Improvised organ accompaniments for choral works were common by the late 16th century, and separate organ parts showing only a bass line date back to at least 1587. In the mid-16th century, some Italian church composers began to write polychoral works. These pieces, for two or more choirs, were created in recognition of particularly festive occasions, or else to take advantage of certain architectural properties of the buildings in which they were performed which created natural reverberation. With eight or more polyphonic voice parts to keep track of in performance, works in polychoral style required some sort of instrumental accompaniment. They were also known as cori spezzati, since the choirs were structured in musically independent or interlocking parts, and may sometimes also have been placed in physically different locations.

The concept of allowing two or more concurrently performing choirs to be independent structurally would probably not have arisen had there not been an already existing practice of choral accompaniment in church.[ citation needed ] Financial and administrative records indicate the presence of organs in churches dates back to the 15th century, although their precise use is not known. Many first-person accounts of church services from the 15th and 16th centuries imply organ accompaniment in some portions of the liturgy, as well as indicating that the unaccompanied practice of the Cappella Sistina was somewhat unusual. By early in the 16th century, it seems that accompaniment by organ at least in smaller churches was commonplace, and commentators of the time lamented on occasion the declining quality of church choirs. Even more tellingly, many manuscripts, especially from the middle of the century and later, feature written-out organ accompaniments. It is this last observation which leads directly to the foundations of continuo practice, in a somewhat similar one called basso seguente or "following bass".

Written-out accompaniments are found most often in early polychoral works (those composed, obviously, before the onset of concerted style and its explicit instrumental lines), and generally consist of a complete reduction (to what would later be called the "grand staff") of one choir's parts. In addition to this, however, for those parts of the music during which that choir rested was presented a single line consisting of the lowest note being sung at any given time, which could be in any vocal part. Even in early concerted works by the Gabrielis (Andrea and Giovanni), Monteverdi and others, the lowest part, that which modern performers colloquially call "continuo", is actually a "basso seguente", though slightly different, since with separate instrumental parts, the lowest note of the moment in the instrumental parts is often lower than any being sung.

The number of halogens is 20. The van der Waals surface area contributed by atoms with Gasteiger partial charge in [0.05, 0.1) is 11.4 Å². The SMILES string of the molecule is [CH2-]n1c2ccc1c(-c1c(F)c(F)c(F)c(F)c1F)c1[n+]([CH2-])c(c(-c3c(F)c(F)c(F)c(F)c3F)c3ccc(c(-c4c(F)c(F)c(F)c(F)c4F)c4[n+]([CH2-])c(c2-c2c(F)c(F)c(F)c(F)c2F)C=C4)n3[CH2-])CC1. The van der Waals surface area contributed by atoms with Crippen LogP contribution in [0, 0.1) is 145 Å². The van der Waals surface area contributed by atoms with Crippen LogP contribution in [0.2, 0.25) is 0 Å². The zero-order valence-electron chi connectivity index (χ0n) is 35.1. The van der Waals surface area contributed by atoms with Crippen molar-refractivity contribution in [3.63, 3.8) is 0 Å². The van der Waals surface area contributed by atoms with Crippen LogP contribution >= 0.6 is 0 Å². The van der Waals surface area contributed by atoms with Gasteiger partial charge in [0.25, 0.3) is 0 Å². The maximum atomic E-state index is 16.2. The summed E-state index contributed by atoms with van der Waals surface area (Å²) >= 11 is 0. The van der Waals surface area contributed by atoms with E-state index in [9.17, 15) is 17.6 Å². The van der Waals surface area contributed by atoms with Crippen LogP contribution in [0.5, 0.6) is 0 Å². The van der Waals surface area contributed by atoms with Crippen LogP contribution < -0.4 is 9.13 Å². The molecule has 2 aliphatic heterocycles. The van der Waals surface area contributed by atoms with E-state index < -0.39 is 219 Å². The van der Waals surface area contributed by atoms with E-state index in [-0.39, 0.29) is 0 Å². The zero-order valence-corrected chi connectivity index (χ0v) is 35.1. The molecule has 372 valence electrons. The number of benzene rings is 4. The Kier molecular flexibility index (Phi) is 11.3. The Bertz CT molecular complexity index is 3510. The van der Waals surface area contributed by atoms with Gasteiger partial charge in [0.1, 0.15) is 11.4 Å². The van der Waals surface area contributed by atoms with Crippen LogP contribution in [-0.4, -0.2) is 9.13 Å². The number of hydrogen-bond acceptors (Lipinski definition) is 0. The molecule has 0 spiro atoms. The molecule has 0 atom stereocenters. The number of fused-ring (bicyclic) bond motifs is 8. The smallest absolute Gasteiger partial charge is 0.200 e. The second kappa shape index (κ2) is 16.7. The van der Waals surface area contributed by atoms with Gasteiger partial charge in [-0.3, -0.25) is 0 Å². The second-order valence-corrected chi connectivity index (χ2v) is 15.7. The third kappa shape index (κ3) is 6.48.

The first known published instance of a basso seguente was a book of Introits and Alleluias by the Venetian Placido Falconio from 1575. What is known as "figured" continuo, which also features a bass line that because of its structural nature may differ from the lowest note in the upper parts, developed over the next quarter-century. The composer Lodovico Viadana is often credited with the first publication of such a continuo, in a 1602 collection of motets that according to his own account had been originally written in 1594. Viadana's continuo, however, did not include figures. The earliest extant part with sharp and flat signs above the staff is a motet by Giovanni Croce, also from 1594.